One can’t teach a man to have genius, but if he has it one may show him how to use it. That is what I should be good for, you see—to keep him up to his opportunities.
In fact, Dick’s talent is surpassed by that of a very gifted friend of his, a young architect named Paul Darrow. Nonetheless, Dick has enough talent to become a successful architect, though perhaps not as great as Paul. The problem is that he does not have the necessary resolve. For instance, at one point, Dick and Paul both work on architectural designs for a competition. The city has voted a large sum of money for a new museum building, and the two young men intend to submit designs. When Dick sees Paul’s sketches, he feels extremely discouraged instead of motivated to work harder.
As fate would have it, Paul catches pneumonia shortly after completing his own design for the competition. He leaves a letter for Dick, giving him permission to use his design for the competition. Paul never recovers from his illness and dies shortly after. Dick, Paul’s letter in hand, is tempted to use his friend’s design. For a while, he intends to pass it off as his own. But Dick senses that his mother is watching him and has devined his intentions. Though she does not say anything, her presence checks his impulses. In the end, he decides to withdraw from the contest altogether, saying to his mother:
I want you to know that it’s your doing—that if you had let go an instant I should have gone under—and that if I’d gone under I should never have come up again alive.
What Dick means by “gone under” is that without his mother’s watchful eye, he would have used Paul’s sketches and won the competition under false pretenses, which would have been his moral and professional undoing. Dick’s character is, thus, shown to have a moral core. He does not breach the professional code of honor. But the issue remains: while he does not yield to the worst of vices, he lacks the virtues he needs to succeed. He lacks, as we might say today, grit. Dick is too prone to doubt and indecision.
One of the problems here, of course, is that hopping from one endeavor to another may be partly motivated by good reasons, making rationalizations and self-deception all the easier. First, there is something to be said for not falling prey to the sunk cost fallacy. That one has spent three years in med school, for instance, does not mean one must become a doctor at all costs even if one feels completely miserable as a medical student and does not look forward to practicing as a physician. A person may, after all, make a mistake, take the wrong turn, and the sooner she realizes this, the better. You cannot compensate for three lost years by losing three more, or thirty.
Second, we don’t always know what our strengths are. It is true that there may be a field you have an aptitude for but haven’t yet had a chance to find that out. This is why it is a good idea to have very young people experiment and find what they are most interested in.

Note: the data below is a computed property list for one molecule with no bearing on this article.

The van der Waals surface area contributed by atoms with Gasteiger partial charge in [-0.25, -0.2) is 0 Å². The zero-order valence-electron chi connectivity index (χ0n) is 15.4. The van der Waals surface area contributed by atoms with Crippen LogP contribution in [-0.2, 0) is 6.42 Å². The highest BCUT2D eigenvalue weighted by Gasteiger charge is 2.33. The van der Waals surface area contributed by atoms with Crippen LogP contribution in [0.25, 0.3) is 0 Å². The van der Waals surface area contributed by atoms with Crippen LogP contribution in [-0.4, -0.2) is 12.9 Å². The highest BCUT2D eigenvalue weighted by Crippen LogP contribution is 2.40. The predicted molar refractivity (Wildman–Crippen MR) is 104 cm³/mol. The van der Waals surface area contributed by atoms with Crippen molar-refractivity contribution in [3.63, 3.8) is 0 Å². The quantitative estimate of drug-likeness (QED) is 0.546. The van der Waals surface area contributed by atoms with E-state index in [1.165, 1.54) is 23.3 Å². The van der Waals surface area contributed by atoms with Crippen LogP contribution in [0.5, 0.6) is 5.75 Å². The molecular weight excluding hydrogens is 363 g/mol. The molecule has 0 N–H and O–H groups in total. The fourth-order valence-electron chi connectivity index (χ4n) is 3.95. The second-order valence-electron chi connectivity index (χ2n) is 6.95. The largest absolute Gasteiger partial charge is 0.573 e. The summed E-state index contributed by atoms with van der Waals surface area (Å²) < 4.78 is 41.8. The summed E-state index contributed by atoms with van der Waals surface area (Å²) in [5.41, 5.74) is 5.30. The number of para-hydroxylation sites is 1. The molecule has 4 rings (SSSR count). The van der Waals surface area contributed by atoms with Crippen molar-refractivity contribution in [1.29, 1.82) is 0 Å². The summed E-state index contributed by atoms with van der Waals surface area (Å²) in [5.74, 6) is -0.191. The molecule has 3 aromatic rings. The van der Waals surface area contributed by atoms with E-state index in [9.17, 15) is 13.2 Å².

In response to the first point, however, note that Dick is rather unlike the medical student who discovers that she is just not interested in biology and anatomy or perhaps, that she dislikes the sight of needles. Dick gives up on his various pursuits not because he discovers a mismatch between a given pursuit and his own temperament, but because he is discouraged by every bit of criticism. That tendency in a person makes every pursuit a bad fit.
As for the second point, one can argue that true potential is likely to be discovered, one way or another. But even if that isn’t true, human life is simply not long enough to try everything (nor would anyone support us financially to keep on searching). It is quite true that we might miss our best opportunity, because we’ve never attempted something, but if we don’t stick with anything, we’ll miss all opportunities. Without resolve, we’ll simply never put in the work needed to discover just how much aptitude we have for a given occupation. If you only practice the violin for two days, you will never know whether you could have been a great violinist.
There is a final issue I wish to mention. It has to do with Dick’s focus on success rather than on the process of working his way toward the goal. At one point, Dick’s mother asks him about the design for the contest. He says that the project is about ready and that he must win the competition this time. Wharton says this of the mother’s reaction:
Mrs. Peyton sat silent, considering his flushed face and illumined eye, which were rather those of the victor nearing the goal than of the runner just beginning the race. She remembered something that Darrow [Dick’s more talented architect friend] had once said of him: “Dick always sees the end too soon.”
That, then, is Dick’s tragedy. One cannot put the finishing touch before putting all the rest of them. Dick has many beginnings, some of them rather promising, but he brings nothing to completion. He sees the end soon, too soon to get to it.